By Matt Slattery
The Cleveland Civil War Roundtable
Copyright © 2008, All Rights Reserved
Editor’s note: This article originally appeared in The Charger in March 2002. Its author, Matt Slattery, wrote it shortly before his death in December 2001. Even at 90 years of age Matt was still looking at new ideas about his and our favorite hobby, the American Civil War. Matt will be missed.
In 1865, the Civil War ended and the North had won. Had the South lost? Their generals had to admit it. Their armies were broken, their cities demolished, their railroads a wreck. Was all this acceptable to the Confederates? They ignored it (as best they could) by not writing about it, not speaking about it. Instead, they trumpeted The Lost Cause.
Of the thousands of books written by southerners to the end of the 19th Century, only one — a lone one— dealt with the war factually; that was Douglas Southall Freeman’s four-volume R.E. Lee: A Biography. A scattering of others (including Jefferson Davis’) were self-serving scripts of the losing generals. What is significant is that all but a handful of books were fiction.
Veterans’ organizations and women’s adjuncts numbered their members in the hundreds of thousands and they held boisterous meetings. Individually they had no choice but to see around them what their politicians and slave owners had let them into. Those who wrote and spoke of the battles had a single subject — “IF.”
- IF, Longstreet had sent his troops earlier up the hill at Gettysburg,
- IF, Joe Johnson had taken his stand north of Atlanta,
- IF, Stonewall Jackson had not galloped ahead of his troops at Chancellorsville.
There were a thousand “IF’s.” But even these were in a distinct minority against the volumes on moonlight and magnolias. It was not the war which had been lost, it was the illusion of a way of life which had never really existed.
And an overwhelming personal drama transpired — the various commanding generals, although respected, were pushed into the background while a single one was brought forward — Robert E. Lee. At first it was respectful but it rapidly swelled to adoration.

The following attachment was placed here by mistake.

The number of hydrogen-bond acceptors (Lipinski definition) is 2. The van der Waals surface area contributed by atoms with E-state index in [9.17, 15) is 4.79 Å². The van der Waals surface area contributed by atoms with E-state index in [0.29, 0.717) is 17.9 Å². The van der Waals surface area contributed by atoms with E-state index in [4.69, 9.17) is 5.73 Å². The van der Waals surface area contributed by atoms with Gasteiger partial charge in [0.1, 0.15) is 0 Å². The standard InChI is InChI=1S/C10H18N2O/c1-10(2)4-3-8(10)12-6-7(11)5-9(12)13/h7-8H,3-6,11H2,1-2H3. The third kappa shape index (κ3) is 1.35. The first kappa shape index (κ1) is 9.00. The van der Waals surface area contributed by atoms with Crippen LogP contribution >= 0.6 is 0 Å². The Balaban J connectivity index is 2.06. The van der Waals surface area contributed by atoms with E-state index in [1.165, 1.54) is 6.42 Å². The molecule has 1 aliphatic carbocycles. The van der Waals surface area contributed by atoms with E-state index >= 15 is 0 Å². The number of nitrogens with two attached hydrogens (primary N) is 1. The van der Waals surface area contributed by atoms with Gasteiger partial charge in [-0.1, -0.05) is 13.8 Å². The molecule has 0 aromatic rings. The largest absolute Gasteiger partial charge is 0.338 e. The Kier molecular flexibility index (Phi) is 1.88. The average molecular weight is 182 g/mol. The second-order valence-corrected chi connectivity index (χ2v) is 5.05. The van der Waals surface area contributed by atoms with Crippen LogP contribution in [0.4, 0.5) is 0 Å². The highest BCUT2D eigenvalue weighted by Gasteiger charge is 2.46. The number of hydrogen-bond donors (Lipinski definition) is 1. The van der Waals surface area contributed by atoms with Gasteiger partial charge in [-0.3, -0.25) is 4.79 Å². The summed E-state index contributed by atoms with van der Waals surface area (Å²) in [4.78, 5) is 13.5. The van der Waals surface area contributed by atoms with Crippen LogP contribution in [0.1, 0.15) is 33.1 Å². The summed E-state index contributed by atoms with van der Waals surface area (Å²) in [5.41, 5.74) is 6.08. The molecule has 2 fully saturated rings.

They had raised him to sainthood and the surprising thing was that it was not for his achievements on the battlefield but for his personal character, his kindness, his modesty. On the other hand, among the leaders most vilified was General James Longstreet — not for “losing” Gettysburg but because he became a Republican and a close friend of now-President U.S. Grant.
Following World War I, there came a renaissance in southern literature. These were skilled and nationally acknowledged writers but they only made a fuller scale presentation of the Lost Cause, the paradoxes rooted in the southern mind, the perception that they were a counterculture, an alternate to the American. Aged and gentle ladies of the United Daughters joined with diehard racists and canny politicians to create from imagination a land that never was. By 1960, 7,000,000 copies of Gone With The Wind evidenced the national acceptance of the Grand Old South and the plantation mythology.
Since the Second World War, there has been a distinct erosion of the Lost Cause. The influx of industry, television and the interstate highway has broken down the vestiges of regionalization and we have black politicians in state offices and black athletic stars in the southern colleges.
But The Lost Cause has not died. There are still the Confederate emblems on automobiles. It is their way of carrying on the fiction, though their owners have never read about the Civil War nor have they any concept of the Confederacy. It does tend to show that the South retains a folk culture heavily endowed with memory and legend and this is the essence of The Lost Cause.